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What England needs is more than Harry Redknapp

The nervy Stuart Pearce did not get out of his seat in the first twenty minutes, whereas his England side looked toothless against a relatively laid-back Netherland team. 2-3 was not a disastrous scoreline, even quite an encouraging one for Pearce the debutant, but pundits will declare this was a night that has exposed the difference in class between the Three Lions and a top international team.

Although fielding most of the European Championship runner-up squad, Netherland had barely fired up for the entire match. England enjoyed most of the possession in midfield, but most of the passes were hardly penetrating, ensuring a relaxing night for Netherland duo Van Bommel and De Jong.

England has been adopting the three-man midfield formation, which is becoming a trend in modern football, especially when Germany, Netherland and Spain enjoy enormous success with it. The 4-4-2 formation that England usually plays has a midfield with limited depth and is easily exposed by a capable playmaker. Placing an anchorman in the middle is a sensible move.

However, what England does not realise is, they cannot reach the level Spain is playing at with their current assets, or more accurately, their current squad selection.

This does not mean Parker, Barry, Gerrard, Lampard and Wilshere are not good players; but a team would not win by sending all their best players to the field. England fans, remember Gerrard playing on the left? And the apparently-not-so-successful-partnership of Lampard and Gerrard?

By no coincidence, Germany, Spain and Netherland have a very similar midfield combination. There is a more defensive-minded anchorman (Khedira, Xabi Alonso, De Jong), an all-rounded playmaker (Scheweinsteger, Xavi, Van Bommel), and a more advanced and penetrating attacking midfielder (Ozil, Iniesta, Sneijder).

But there was clearly no well-defined roles for Parker, Barry and Gerrard on that night. Even though Parker shines in the position just in front of back four, his expertise is his spiritual run-around, rather than the Makelele-style of defensive midfielder. With a partner not a natural defensive midfielder, Parker committed a low-level mistake when he was trying to do too much, that had eventually led to Netherland’s first goal.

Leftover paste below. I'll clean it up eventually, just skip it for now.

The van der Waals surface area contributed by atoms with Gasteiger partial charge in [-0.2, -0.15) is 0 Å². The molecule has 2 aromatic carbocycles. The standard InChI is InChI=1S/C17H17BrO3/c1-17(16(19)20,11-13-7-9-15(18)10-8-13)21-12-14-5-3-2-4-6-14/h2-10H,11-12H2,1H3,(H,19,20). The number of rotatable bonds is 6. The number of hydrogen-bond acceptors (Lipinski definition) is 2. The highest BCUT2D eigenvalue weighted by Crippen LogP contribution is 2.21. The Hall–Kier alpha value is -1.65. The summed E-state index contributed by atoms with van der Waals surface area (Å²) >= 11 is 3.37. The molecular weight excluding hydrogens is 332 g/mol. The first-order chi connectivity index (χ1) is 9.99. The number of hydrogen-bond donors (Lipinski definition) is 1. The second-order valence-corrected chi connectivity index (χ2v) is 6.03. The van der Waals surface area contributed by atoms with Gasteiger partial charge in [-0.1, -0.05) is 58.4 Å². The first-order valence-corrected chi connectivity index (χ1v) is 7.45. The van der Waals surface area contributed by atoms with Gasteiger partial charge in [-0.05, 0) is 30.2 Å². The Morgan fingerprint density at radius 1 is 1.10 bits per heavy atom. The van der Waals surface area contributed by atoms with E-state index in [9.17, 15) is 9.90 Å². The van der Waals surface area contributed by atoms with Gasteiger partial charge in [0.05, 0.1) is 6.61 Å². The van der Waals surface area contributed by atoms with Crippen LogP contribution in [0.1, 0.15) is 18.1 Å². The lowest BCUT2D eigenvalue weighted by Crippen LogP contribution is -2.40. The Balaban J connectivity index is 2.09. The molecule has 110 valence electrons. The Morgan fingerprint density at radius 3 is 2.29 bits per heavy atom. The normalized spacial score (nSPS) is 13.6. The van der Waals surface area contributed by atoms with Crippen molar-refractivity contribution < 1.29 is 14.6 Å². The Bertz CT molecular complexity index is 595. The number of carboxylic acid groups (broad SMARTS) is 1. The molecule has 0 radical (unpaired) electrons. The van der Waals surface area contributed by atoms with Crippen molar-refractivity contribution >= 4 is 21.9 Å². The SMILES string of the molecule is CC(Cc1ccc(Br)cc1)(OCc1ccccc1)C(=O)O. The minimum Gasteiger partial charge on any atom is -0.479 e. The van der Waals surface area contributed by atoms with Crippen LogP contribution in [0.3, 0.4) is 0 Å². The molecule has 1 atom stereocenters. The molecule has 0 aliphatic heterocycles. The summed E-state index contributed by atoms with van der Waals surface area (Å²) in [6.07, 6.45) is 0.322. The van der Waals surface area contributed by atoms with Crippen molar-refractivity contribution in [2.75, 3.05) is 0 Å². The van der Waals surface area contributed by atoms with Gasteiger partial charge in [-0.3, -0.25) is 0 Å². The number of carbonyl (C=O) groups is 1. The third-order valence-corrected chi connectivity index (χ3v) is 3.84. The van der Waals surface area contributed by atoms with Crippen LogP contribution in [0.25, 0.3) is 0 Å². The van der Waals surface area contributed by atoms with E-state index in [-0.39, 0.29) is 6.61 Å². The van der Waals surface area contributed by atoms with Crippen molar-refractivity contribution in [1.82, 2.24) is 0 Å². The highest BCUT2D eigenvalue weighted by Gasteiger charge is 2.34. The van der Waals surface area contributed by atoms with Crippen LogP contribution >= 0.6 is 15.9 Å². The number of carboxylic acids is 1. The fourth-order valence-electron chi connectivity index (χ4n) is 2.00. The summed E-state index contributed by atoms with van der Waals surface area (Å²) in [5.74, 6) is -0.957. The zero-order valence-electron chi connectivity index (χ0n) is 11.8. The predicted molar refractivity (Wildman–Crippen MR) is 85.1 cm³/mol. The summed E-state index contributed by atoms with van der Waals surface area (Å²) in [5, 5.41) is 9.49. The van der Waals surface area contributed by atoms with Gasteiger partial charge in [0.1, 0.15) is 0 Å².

What they need now is a manager who can appreciate their strength — wingers. They have different types of wingers: Speedy (Aaron Lennon, Theo Walcott), prefers to play on the weaker foot side (Ashley Young, Adam Johnson), deadball specialist (Stewart Downing), defensive-minded (James Milner); and a young man with unknown potential (Alex Chamberlain).

More importantly, there are a good bunch of strikers who may not be the top of the top-class strikers, but possess various attributes which can get the most out of the wingers. Danny Welbeck is a fan of off-ball movement; Andy Carroll is a huge aerial threat; Defoe and Bent are excellent finishers; while Zamora can be called upon as a skilful target man.

And don’t forget the golden boy, Wayne Rooney. No matter as a striker, a deep-lying forward, or even a central midfielder, he is definitely the defenders’ nightmare. The fact that he can play in various positions provides additional flexibility to the England’s line up.

If Parker and Gerrard are willing to sit deeper, with Gerrard controlling the tempo and Parker clearing up the mess, this will encourage either Wilshere, Lampard or even Rooney for more aggressive penetration from the attacking midfield role. Their passing range also guarantee supplies to both flanks, which ideally should be fielded with wingers of different kinds.

When it comes to strikers, combination with the wingers are absolutely crucial. With Carroll, you would want to couple him with Ashley Young and Stewart Downing who could supply quality crosses; Rooney or Welbeck might prefer Walcott who run tirelessly; Defoe and Bent would welcome the threatening and direct approach of Adam Johnson and Lennon.

A team compiled of these talents can never be ruled out as a potential tournament winner. The quality of the younger generation, Phil Jones, Chris Smalling, Kyle Walker, Tom Cleverley, Jack Wilshere, Daniel Sturridge, or even Lee Cattermole and Jake Livermore, are even more exciting that the fans can anticipate the major tournament trophy is not far away.

Even if Harry Redknapp turned down the offer, or declined to commit long term with England, the Football Association must bring in an English manager who can realistically utilise England’s ever-lasting strength, even more crucial not to afraid of dropping big names out of team sheet. At least the latter was definitely not observed in Sven Goran Eriksson’s or early Capello’s era.

Two months later, we will have the answer.

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